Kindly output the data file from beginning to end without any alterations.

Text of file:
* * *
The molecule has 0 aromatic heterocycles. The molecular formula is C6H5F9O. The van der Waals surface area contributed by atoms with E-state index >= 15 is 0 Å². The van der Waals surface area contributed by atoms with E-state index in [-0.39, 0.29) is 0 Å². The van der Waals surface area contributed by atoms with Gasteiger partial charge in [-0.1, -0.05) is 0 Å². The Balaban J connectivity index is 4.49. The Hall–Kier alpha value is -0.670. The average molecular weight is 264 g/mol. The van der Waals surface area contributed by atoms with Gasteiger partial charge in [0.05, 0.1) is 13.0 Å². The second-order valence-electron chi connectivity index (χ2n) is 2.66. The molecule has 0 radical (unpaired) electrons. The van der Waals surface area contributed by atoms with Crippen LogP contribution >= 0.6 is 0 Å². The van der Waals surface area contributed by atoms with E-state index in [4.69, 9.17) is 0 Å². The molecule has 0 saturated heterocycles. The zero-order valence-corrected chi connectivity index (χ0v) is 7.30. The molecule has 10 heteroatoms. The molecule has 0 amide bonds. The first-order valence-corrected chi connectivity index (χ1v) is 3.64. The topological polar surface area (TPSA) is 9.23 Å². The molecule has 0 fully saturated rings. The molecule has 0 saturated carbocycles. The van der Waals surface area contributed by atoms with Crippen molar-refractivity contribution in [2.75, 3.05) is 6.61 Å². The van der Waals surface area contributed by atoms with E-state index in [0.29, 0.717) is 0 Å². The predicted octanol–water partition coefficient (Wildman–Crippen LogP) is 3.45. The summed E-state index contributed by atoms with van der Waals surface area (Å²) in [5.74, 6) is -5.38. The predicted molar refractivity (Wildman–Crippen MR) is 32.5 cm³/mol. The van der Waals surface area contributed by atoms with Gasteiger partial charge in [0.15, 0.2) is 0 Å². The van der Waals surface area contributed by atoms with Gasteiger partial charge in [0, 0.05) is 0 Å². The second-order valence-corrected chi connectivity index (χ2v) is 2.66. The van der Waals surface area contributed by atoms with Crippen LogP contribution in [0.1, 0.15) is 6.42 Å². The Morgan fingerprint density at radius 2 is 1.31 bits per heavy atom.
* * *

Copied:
The molecule has 0 aromatic heterocycles. The molecular formula is C6H5F9O. The van der Waals surface area contributed by atoms with E-state index >= 15 is 0 Å². The van der Waals surface area contributed by atoms with E-state index in [-0.39, 0.29) is 0 Å². The van der Waals surface area contributed by atoms with Gasteiger partial charge in [-0.1, -0.05) is 0 Å². The Balaban J connectivity index is 4.49. The Hall–Kier alpha value is -0.670. The average molecular weight is 264 g/mol. The van der Waals surface area contributed by atoms with Gasteiger partial charge in [0.05, 0.1) is 13.0 Å². The second-order valence-electron chi connectivity index (χ2n) is 2.66. The molecule has 0 radical (unpaired) electrons. The van der Waals surface area contributed by atoms with Crippen LogP contribution >= 0.6 is 0 Å². The van der Waals surface area contributed by atoms with E-state index in [4.69, 9.17) is 0 Å². The molecule has 0 saturated heterocycles. The zero-order valence-corrected chi connectivity index (χ0v) is 7.30. The molecule has 10 heteroatoms. The molecule has 0 amide bonds. The first-order valence-corrected chi connectivity index (χ1v) is 3.64. The topological polar surface area (TPSA) is 9.23 Å². The molecule has 0 fully saturated rings. The molecule has 0 saturated carbocycles. The van der Waals surface area contributed by atoms with Crippen molar-refractivity contribution in [2.75, 3.05) is 6.61 Å². The van der Waals surface area contributed by atoms with E-state index in [0.29, 0.717) is 0 Å². The predicted octanol–water partition coefficient (Wildman–Crippen LogP) is 3.45. The summed E-state index contributed by atoms with van der Waals surface area (Å²) in [5.74, 6) is -5.38. The predicted molar refractivity (Wildman–Crippen MR) is 32.5 cm³/mol. The van der Waals surface area contributed by atoms with Gasteiger partial charge in [0.15, 0.2) is 0 Å². The van der Waals surface area contributed by atoms with Gasteiger partial charge in [0, 0.05) is 0 Å². The second-order valence-corrected chi connectivity index (χ2v) is 2.66. The van der Waals surface area contributed by atoms with Crippen LogP contribution in [0.1, 0.15) is 6.42 Å². The Morgan fingerprint density at radius 2 is 1.31 bits per heavy atom.